It wasn't so long ago that the Rockets seemed to have the West's No. 6 seed in their hands, which would have meant opening up against banged-up Denver. In the worst-case scenario, Houston snags the No. 7 seed and a trip to banged-up San Antonio to launch its first playoff appearance since 2009 if it beats the Lakers on Wednesday ... after blowing their 81st game of the season in Phoenix against the lottery-minded, on-a-plate Suns.
Anything was preferable, honestly, to tipping off against the OKC buzzsaw, given Houston's defensive frailties and the Thunder's ability to liberally switch defenders with abandon and play their own track-meet style to devastating effect. The Thunder, meanwhile, had privately come to believe (and even embrace the idea) down the stretch that they were destined to start off with the Kobe Bryant-less Lakers, who've shown little ability to guard them even with a healthy Kobe. Leading off instead with all the emotions attached to a best-of-seven reunion with Harden, so soon in what they hope will be playoff run to avenge last June's NBA Finals collapse against Miami, is not what they wanted.
But they'll have to deal with it.
By the third quarter, OKC had sufficiently coped to get Durant taking a charge under the basket on a Harden drive to go with his 24 points and Westbrook edging toward a triple-double (19 points, 10 assists and 8 boards) to humble Jeremy Lin in Lin's first playoff game and Kendrick Perkins leading a five-dribble fast break (yes, we counted) before lofting a pinpoint lob for Serge Ibaka to slam through.
The Rockets' best player, meanwhile, was probably pesky backup point guard Patrick Beverley. Houston missed its first seven 3s in the second half, just like the first, and generally looked like a team that allotted roughly 70 percent of its minutes this season to players 25 and younger.
"We just couldn't get our footing at all," McHale said. " They put it to us pretty good."
Which is the kind way to put it.
Because this really wasn't good for anyone.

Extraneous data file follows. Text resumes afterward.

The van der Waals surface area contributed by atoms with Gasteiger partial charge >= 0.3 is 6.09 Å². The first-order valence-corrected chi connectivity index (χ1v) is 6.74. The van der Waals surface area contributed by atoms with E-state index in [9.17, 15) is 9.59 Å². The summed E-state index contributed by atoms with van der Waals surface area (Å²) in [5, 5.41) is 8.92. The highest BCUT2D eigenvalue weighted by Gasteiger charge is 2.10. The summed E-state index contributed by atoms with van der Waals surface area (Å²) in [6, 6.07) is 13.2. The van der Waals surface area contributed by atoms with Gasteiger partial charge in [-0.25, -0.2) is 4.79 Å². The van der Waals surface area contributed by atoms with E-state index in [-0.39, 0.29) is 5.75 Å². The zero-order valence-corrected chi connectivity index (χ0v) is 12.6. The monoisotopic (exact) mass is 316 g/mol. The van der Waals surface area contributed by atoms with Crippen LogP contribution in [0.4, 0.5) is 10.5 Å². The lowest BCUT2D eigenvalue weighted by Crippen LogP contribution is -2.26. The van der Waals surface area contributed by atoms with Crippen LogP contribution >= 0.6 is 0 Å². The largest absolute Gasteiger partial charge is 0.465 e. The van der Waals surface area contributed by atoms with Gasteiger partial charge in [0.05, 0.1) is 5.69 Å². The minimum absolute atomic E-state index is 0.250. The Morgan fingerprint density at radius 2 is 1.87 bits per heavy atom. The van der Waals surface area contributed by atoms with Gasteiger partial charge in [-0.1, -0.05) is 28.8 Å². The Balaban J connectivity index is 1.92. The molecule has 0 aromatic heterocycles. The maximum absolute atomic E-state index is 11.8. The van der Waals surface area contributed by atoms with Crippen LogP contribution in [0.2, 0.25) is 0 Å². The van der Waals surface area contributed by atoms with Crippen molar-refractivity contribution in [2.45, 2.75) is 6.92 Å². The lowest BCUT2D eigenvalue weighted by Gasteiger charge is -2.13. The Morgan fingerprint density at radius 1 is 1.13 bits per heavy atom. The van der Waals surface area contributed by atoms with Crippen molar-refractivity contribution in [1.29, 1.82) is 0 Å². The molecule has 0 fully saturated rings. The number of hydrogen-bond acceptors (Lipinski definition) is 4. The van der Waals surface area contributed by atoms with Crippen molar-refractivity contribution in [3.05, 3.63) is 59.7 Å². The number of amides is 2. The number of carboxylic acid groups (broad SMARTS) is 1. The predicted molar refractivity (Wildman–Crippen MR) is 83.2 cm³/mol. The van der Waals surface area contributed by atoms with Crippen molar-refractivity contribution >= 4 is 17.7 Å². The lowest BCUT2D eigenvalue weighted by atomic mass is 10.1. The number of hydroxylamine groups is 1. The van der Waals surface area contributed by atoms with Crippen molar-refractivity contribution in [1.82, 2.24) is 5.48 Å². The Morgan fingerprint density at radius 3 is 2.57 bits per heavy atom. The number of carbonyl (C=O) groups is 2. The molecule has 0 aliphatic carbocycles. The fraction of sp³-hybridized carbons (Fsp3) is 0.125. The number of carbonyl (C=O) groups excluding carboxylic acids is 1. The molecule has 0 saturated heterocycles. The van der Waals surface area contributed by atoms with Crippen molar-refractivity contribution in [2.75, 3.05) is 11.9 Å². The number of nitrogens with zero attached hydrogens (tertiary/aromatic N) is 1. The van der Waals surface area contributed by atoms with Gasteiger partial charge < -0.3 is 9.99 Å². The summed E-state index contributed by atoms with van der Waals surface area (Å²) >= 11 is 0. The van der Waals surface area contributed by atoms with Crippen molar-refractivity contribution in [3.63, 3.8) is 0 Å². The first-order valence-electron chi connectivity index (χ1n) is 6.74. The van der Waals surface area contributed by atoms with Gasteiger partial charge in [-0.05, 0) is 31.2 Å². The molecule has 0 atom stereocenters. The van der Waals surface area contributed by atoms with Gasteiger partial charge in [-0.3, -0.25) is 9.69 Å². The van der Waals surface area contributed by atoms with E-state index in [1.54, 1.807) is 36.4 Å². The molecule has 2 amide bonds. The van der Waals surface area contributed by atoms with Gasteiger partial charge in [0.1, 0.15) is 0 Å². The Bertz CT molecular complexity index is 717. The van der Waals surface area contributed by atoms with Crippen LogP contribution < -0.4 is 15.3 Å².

Not unless you're buying the crazy notion that the Rockets, now officially playoff baptized, were either (A) just getting all the funk out of their system by missing 28 of their 36 launches from deep or (B) trying to lure the Thunder into overconfidence, in the ugliest possible manner, to make it a little easier to try to steal Wednesday night's Game 2.
"It was a little different seeing [Harden] in another uniform," Durant said, "but hey we'll see how it plays out."
The tweeted conclusion of Rockets general manager Daryl Morey after Act 1: "That was painful."
More from ESPN.com
With Kobe Bryant lost for the season after an Achilles tear, the Lakers simply can't lose, writes J.A. Adande. Daily Dime
For the first time in a long while Sunday, the Lakers were not Kobe Bryant's team. His presence was not felt. His spirit was miles away, writes Ramona Shelburne. Story
2. Around the Association
MVP: If you had to choose just one guy, it would have to be Serge Ibaka who was everywhere, keying fast breaks with his shot-blocking, and rattling the rim with some slams on the other end. In general, he shut down the paint, keeping Harden and Houston from attacking it.
LVP: Greg Smith at one point in the third quarter was a minus-34. He was lost from the start and was destroyed inside by Serge Ibaka during one critical stretch. It's not a stretch to think this was the last we'll see of him this series.
X factor: Patrick Beverley was the lone bright spot for Houston. The speedy point guard created havoc from the minute he set foot on the court, keying a 13-2 run that brought Houston back into the game in the first half.